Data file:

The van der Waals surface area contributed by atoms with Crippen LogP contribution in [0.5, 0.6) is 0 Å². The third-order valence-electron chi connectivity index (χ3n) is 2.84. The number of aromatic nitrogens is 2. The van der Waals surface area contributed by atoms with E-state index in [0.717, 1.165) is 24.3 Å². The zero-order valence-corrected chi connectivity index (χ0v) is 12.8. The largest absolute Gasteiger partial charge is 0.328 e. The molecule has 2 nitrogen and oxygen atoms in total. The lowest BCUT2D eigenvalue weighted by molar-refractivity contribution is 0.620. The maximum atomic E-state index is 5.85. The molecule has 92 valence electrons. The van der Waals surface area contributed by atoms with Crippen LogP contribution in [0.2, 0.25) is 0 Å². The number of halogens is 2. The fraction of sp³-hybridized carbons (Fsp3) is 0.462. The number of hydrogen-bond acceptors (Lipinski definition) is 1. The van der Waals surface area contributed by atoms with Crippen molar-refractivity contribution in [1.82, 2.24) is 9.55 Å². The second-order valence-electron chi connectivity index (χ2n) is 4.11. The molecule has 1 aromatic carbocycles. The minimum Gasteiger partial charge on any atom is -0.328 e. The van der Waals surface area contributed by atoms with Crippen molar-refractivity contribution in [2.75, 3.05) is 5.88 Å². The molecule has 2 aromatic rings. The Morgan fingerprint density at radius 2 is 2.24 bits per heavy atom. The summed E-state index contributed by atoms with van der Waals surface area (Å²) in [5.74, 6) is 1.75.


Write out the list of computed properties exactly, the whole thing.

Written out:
The van der Waals surface area contributed by atoms with Crippen LogP contribution in [0.5, 0.6) is 0 Å². The third-order valence-electron chi connectivity index (χ3n) is 2.84. The number of aromatic nitrogens is 2. The van der Waals surface area contributed by atoms with E-state index in [0.717, 1.165) is 24.3 Å². The zero-order valence-corrected chi connectivity index (χ0v) is 12.8. The largest absolute Gasteiger partial charge is 0.328 e. The molecule has 2 nitrogen and oxygen atoms in total. The lowest BCUT2D eigenvalue weighted by molar-refractivity contribution is 0.620. The maximum atomic E-state index is 5.85. The molecule has 92 valence electrons. The van der Waals surface area contributed by atoms with Crippen LogP contribution in [0.2, 0.25) is 0 Å². The number of halogens is 2. The fraction of sp³-hybridized carbons (Fsp3) is 0.462. The number of hydrogen-bond acceptors (Lipinski definition) is 1. The van der Waals surface area contributed by atoms with Crippen molar-refractivity contribution in [1.82, 2.24) is 9.55 Å². The second-order valence-electron chi connectivity index (χ2n) is 4.11. The molecule has 1 aromatic carbocycles. The minimum Gasteiger partial charge on any atom is -0.328 e. The van der Waals surface area contributed by atoms with Crippen molar-refractivity contribution in [2.75, 3.05) is 5.88 Å². The molecule has 2 aromatic rings. The Morgan fingerprint density at radius 2 is 2.24 bits per heavy atom. The summed E-state index contributed by atoms with van der Waals surface area (Å²) in [5.74, 6) is 1.75.